In creating the NYPD’s Counterterrorism Division, David Cohen had a secret weapon: The latent resources of the NYPD. Many of its officers were foreign-born, making them ideal espionage operatives
His Afghan- or Pakistan-born linguists could easily monitor chat rooms in Kabul or Peshawar, looking for Islamics seeking to carry out attacks on New York City.
The FBI, on the other hand, fearing divided loyalties, usually rejected hiring foreign-born applicants: “Oooh, [you] grew up in Pakistan,” mocked Cohen. “We can’t use you.”
Cohen realized that some analysts made better report-writers than streetwise detectives. And some detectives were better at unearthing criminal secrets than desk-bound analysts.
So Cohen decided to pair Ivy-league-educated analysts with veteran detectives. Together, they could pool their talents and compensate for each other’s weaknesses.
Perhaps most importantly, Cohen’s unit was not judged by the number of arrests or convictions generated by its activities.
Its purpose was to disrupt terror cells and prevent terrorist acts, not to prosecute individuals after they had unleashed destruction.
Agents of NYPD’s Counterterrorism Unit
Meanwhile, the CIA, FBI, Department of Homeland Security and the National Security Agency watched with growing anger as the NYPD trespassed on their jealously guarded turf.
What right did a mere local police department–even one of 33,000 sworn officers–have to conduct overseas Intelligence operations?
Cohen, in turn, was not shy in answering: We relied on you Feds to protect us in 1993 and 2001–and look at what happened.
And events soon proved the need for such a stepped-up anti-terrorism effort.
Since September 11, 2001, there have been 16 known terrorist plots against New York City. Among these:
- In 2002, Iyman Faris, a U.S.-based al-Qaeda operative, planned to cut the Brooklyn Bridge’s support cables. But due to NYPD anti-terrorism efforts, Faris called off the plot, telling al-Qaeda leaders that “the weather is too hot.” He was arrested, pled guilty, and sentenced to 20 years’ imprisonment.
- In 2006, Dhiren Barot was sentenced to life in prison by a United Kingdom court for planning to attack targets both in the UK and the United States. These included the New York Stock Exchange and, Citigroup’s headquarters in Midtown Manhattan.
- Shahawar Matin Siraj and James Elshafay plotted in 2004 to place bombs in the Herald Square subway station in Manhattan. Elshafay had already chosen potential targets before he met an NYPD informant in early 2004. Both men were arrested, convicted and sentenced to prison.
- In 2006, four men plotted to detonate the jet-fuel storage tanks and supply lines for John F. Kennedy Airport in order to cause wide-scale destruction and economic disruption. All four were arrested and sentenced to prison–three of them for life.
- In September 2009, the New York City subway system was targeted by three men who planned to set off bombs in the subway during rush hour shortly after the eighth anniversary of 9/11. All three were arrested. Two pled guilty and await sentencing; the third has been sentenced to life imprisonment.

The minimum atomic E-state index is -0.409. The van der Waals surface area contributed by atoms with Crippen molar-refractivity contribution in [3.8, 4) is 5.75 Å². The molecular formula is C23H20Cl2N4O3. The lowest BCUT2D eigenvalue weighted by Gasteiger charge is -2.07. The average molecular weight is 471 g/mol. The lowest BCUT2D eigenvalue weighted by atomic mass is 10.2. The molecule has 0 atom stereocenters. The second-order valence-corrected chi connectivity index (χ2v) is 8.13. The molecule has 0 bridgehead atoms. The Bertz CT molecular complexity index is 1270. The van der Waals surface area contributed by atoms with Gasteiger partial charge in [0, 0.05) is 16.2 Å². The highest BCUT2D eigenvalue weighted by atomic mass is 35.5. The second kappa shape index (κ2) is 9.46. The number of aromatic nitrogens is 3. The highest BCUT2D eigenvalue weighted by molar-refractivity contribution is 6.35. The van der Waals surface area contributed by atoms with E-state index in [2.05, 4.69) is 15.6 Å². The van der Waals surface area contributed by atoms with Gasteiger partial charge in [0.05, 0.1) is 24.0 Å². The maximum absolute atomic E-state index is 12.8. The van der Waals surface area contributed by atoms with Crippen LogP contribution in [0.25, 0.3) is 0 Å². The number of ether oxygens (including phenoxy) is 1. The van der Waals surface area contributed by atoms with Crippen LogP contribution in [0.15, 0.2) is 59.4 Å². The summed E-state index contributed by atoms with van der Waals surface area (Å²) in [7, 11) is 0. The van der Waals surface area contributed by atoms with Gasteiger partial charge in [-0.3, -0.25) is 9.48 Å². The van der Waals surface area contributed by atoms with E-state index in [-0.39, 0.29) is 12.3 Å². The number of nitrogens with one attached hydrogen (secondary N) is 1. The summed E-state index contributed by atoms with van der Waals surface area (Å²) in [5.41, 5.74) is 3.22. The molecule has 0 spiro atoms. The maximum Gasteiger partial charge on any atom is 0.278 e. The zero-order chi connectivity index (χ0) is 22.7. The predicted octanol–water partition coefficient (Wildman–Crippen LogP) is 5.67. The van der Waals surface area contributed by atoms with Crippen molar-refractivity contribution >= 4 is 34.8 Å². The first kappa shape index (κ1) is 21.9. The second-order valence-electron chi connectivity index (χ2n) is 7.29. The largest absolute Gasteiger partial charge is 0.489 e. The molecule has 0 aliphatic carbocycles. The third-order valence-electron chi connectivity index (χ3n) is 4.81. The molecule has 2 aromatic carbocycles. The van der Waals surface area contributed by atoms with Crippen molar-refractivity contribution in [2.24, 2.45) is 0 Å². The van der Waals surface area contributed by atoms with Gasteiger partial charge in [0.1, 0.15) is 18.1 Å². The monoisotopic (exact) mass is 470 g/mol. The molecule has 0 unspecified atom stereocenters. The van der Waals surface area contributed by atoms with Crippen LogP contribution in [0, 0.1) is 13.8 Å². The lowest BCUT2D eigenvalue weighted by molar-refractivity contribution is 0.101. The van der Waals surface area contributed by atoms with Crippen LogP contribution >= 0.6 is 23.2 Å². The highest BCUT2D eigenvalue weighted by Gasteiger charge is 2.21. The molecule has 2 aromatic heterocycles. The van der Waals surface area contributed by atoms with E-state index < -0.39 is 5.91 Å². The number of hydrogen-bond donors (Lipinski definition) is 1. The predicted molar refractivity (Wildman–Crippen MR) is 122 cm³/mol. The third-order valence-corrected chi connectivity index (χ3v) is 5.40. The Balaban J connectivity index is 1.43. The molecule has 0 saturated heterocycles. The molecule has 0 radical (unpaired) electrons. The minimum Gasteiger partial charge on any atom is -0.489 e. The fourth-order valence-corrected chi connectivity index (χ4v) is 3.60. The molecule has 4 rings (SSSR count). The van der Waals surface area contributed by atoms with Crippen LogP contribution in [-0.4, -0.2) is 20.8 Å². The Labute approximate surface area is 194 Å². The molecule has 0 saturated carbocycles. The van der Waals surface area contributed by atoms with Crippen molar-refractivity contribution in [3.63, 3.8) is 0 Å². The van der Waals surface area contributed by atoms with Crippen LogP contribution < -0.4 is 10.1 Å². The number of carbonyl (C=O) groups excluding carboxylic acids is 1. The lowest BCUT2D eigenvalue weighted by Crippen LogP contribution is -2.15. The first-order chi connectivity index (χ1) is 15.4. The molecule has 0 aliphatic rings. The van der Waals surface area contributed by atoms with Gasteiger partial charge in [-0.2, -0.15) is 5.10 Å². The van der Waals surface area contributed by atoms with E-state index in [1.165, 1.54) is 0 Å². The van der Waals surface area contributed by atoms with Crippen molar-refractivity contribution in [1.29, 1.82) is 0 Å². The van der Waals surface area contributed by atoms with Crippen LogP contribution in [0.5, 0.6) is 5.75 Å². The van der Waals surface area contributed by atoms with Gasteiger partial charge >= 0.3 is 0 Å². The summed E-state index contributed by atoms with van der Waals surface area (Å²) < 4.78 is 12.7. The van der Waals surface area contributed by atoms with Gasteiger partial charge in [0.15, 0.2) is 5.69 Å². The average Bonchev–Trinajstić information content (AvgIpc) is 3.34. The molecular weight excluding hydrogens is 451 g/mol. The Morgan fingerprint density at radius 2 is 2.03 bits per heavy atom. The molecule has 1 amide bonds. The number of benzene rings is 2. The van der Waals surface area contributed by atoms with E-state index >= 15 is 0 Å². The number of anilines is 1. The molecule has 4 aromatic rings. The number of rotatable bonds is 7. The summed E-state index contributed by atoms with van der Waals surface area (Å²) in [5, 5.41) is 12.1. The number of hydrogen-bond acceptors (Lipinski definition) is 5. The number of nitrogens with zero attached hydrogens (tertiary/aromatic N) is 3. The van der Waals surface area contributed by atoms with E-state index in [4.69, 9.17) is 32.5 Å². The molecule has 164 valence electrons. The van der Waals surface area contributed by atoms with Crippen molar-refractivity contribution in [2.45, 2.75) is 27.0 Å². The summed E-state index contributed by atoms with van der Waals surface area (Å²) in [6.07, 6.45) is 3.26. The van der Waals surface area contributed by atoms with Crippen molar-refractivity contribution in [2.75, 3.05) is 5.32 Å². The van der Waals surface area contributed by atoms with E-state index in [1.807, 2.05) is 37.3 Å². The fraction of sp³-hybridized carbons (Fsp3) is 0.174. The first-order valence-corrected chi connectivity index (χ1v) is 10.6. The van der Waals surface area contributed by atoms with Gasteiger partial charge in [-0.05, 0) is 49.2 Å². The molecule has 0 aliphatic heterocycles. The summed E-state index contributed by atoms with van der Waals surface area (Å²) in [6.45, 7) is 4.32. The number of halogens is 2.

- Faisal Shahzad, a Pakistan-American residing in Connecticut, tried but failed to set explode a car bomb in Times Square on May 1, 2010. Cooperation between NYPD and the FBI led to his identification and arrest 53 hours after the attempt, as he tried to flee the country. Shahzad pled guilty to all charges against him and was sentenced to life in prison.
All of these plots were foiled by the NYPD, the FBI, or by a combination of these agencies.
Then, after more than a decade’s successes in foiling a series of Islamic plots against New York City, disaster struck the NYPD’s Counterterrorism Division.
On February 18, 2012, the Associated Press (AP) broke the news that the NYPD had monitored Muslim college students far more broadly than previously known.
According to the AP:
- The NYPD conducted surveillance at schools far removed from New York.
- These included Yale University in New Haven, Connecticut, and the University of Pennsylvania.
- Detectives daily tracked Muslim student websites and recorded the names of professors and students.
- The NYPD, with CIA help, monitored Muslims where they ate, shopped and worshiped.
- The NYPD placed undercover officers at Muslim student associations in colleges within New York City.
- In one NYPD operation, an undercover officer accompanied 18 Muslim City College students on a whitewater rafting trip in upstate New York. He noted the names of those who were officers of the Muslim Student Association.
To put this act of journalistic treachery into historical context: Imagine the New York Times leaking the exact timetable for the D-Day invasion to agents of Nazi Germany.
New York’s Islamic community had long accused the NYPD of “profiling” its members. Armed with the AP’s revelations, Islamics rushed to capitalize on them.
“I see a violation of civil rights here,” said Tanweer Haq, chaplain of the Muslim Student Association at Syracuse University, upon learning of the AP’s revelations.
“Nobody wants to be on the list of the FBI or the NYPD or whatever. Muslim students want to have their own lives, their own privacy and enjoy the same freedoms and opportunities that everybody else has.”
That’s true. But no other nationality has so often attacked Americans within the last 35 years–nor continues to pose so great a threat to this country.
END OF PART TWO